MALDEN – It started nearly 50 years ago when a tight-knit, vibrant Jewish community lived in the Faulkner section of Malden. Bingo! It was a fun night out with sociability on tap and you, maybe, could rake in some real gelt.
Marilyn Masters, who is 83, has been part of the bingo scene at Congregation Agudas Achim-Ezrath Israel on Bryant Street for nearly half a century – as long as bingo’s uninterrupted run on Tuesday nights lasted. It was the go-to place after working at home or in offices all day, a way to kibbitz with your fellow players, have some excitement and see old friends.
The regular players and some 25 volunteers got the announcement recently: The long run would end this winter. There would be no more Tuesday night bingo in the Malden Conservative synagogue’s social hall.
“There were tears,” said Barbara Weiner, 83, a caller at the shul’s bingo tournament for a half century. “It was a sad evening. Unfortunately, in this day and age, it’s not the same.”
People would come at 5 p.m., sit and have a sandwich and play cards until the first game started at 6:45 p.m. These were the people who stayed at home or worked close by. The second shift began at 8 p.m. and lasted until 9:30 p.m. In its heyday, bingo brought in close to 200 players. Until recently, it drew about 80 regulars.
Winnings could be impressive. Depending upon the strips or cards a player would buy, he or she could go home with a bundle.
“Every game was worth either $50 or $75 or $100. Cover the whole card for $500. Someone could win $1,100,” said Weiner. “People have won $1,000 and up to $2,000. For many years it was a very profitable venture for the temple. That was our big moneymaker.”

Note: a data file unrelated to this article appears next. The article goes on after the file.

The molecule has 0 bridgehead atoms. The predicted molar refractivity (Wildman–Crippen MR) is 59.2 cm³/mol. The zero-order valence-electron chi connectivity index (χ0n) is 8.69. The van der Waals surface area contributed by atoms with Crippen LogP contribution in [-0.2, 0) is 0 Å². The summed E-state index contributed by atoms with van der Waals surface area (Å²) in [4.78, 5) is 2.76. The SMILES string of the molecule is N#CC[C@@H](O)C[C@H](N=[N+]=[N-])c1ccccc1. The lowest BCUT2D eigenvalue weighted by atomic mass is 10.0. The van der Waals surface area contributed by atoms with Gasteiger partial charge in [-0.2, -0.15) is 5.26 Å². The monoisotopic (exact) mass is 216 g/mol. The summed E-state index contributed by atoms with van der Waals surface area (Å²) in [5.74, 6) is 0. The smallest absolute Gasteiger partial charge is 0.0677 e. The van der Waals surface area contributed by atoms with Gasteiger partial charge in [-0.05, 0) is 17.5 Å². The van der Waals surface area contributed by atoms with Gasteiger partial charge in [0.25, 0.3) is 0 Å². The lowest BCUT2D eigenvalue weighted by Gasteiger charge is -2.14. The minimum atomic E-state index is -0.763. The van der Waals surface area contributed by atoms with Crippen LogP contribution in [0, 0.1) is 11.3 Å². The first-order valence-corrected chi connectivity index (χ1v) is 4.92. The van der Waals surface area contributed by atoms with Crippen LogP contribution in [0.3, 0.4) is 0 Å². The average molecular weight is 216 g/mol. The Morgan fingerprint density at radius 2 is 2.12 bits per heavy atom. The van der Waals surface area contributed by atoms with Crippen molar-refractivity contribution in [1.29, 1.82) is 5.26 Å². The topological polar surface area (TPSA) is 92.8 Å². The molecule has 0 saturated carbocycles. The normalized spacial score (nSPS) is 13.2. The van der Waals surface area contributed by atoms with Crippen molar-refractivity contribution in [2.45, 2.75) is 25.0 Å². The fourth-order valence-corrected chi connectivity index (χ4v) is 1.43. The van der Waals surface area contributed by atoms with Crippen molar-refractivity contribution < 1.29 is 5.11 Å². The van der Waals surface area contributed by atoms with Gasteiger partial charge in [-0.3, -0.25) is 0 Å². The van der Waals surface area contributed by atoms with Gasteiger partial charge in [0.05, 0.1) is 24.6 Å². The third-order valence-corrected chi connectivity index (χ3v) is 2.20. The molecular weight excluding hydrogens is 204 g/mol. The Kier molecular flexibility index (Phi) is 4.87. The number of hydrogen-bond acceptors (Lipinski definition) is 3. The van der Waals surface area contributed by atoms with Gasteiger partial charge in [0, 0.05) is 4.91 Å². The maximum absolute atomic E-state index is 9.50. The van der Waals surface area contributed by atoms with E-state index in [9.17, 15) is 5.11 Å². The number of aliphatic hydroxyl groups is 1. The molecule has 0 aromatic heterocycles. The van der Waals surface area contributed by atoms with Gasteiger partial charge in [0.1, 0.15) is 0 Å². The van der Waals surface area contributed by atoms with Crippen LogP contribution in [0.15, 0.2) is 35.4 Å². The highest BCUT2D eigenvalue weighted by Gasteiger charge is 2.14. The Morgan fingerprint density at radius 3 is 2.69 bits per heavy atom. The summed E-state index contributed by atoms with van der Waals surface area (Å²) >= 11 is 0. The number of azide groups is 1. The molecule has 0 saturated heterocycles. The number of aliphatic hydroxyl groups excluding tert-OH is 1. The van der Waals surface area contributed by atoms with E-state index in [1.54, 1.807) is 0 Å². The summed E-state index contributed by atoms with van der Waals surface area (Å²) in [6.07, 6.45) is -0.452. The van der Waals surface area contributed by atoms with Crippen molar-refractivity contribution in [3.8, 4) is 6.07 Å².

The Faulkner section of Malden, an immigrant neighborhood bound by Ferry Street on the west and Everett on the south, was once filled with working-class Jews, Italians and Irish. But those days are long gone. The Jews have moved, several other synagogues are gone, and now there is just Agudas Achim-Ezrath Israel and the Orthodox Congregation Beth Israel.
The bingo volunteers were Jewish, said Weiner, but the players in recent years were not.
“We had all ethnic groups. Some couldn’t even speak English,” she said.
They’d come from East Boston, Lynn, Everett and Revere. Two sisters came every Tuesday in an Uber from Newton. The bingo evening was an important part of their lives, said Weiner.
As interest in bingo waned (200 to 300 bingo parlors have closed in the state in the last 10 years, said Weiner) the synagogue made less and less money, to the point where it was just breaking even. The opening of the Encore Boston Harbor casino “down the street” in Everett didn’t help, she said.
While synagogue membership at the temple stands at 80, members vow to find other sources of revenue to make up for bingo. They will explore renting out the hall on Tuesday or other nights, and they intend to continue with small fundraisers throughout the year.
Laraine Alpert of Saugus, a vice president, said a 50-year anniversary is planned for 2020. Like many other urban shuls, its membership is getting older. The event was delayed in 2019 because of the deaths of several key members. Past president Donald Weiner, Barbara’s husband, passed away in May and past president Paula Sack passed away in August. Both will be honored at the anniversary celebration.
Masters, a former bingo chair, said she will miss bingo nights. Asked if she worries about the shul closing, she said, “I don’t like to think of it. I’d like to see us go on forever. My grandmother, mother, me, my children and their children have gone here. And now I have a new great-granddaughter.”
There will be luncheons with speakers and fundraisers in the coming months. There are services every week, a minyan with 15 regulars, a Kiddush and large holiday services. There are Sunday get-togethers with speakers, programs, movies and breakfast.
The congregation does not have a rabbi, but congregants lead and “daven beautifully,” said Weiner. There is a cantorial singer, shofar blowers and upcoming will be b’nai mitzvoth in May and a baby naming.
Weiner and others will arrange a thank-you breakfast for all the bingo volunteers.
“We’ll have a few laughs and a few cries,” said Weiner.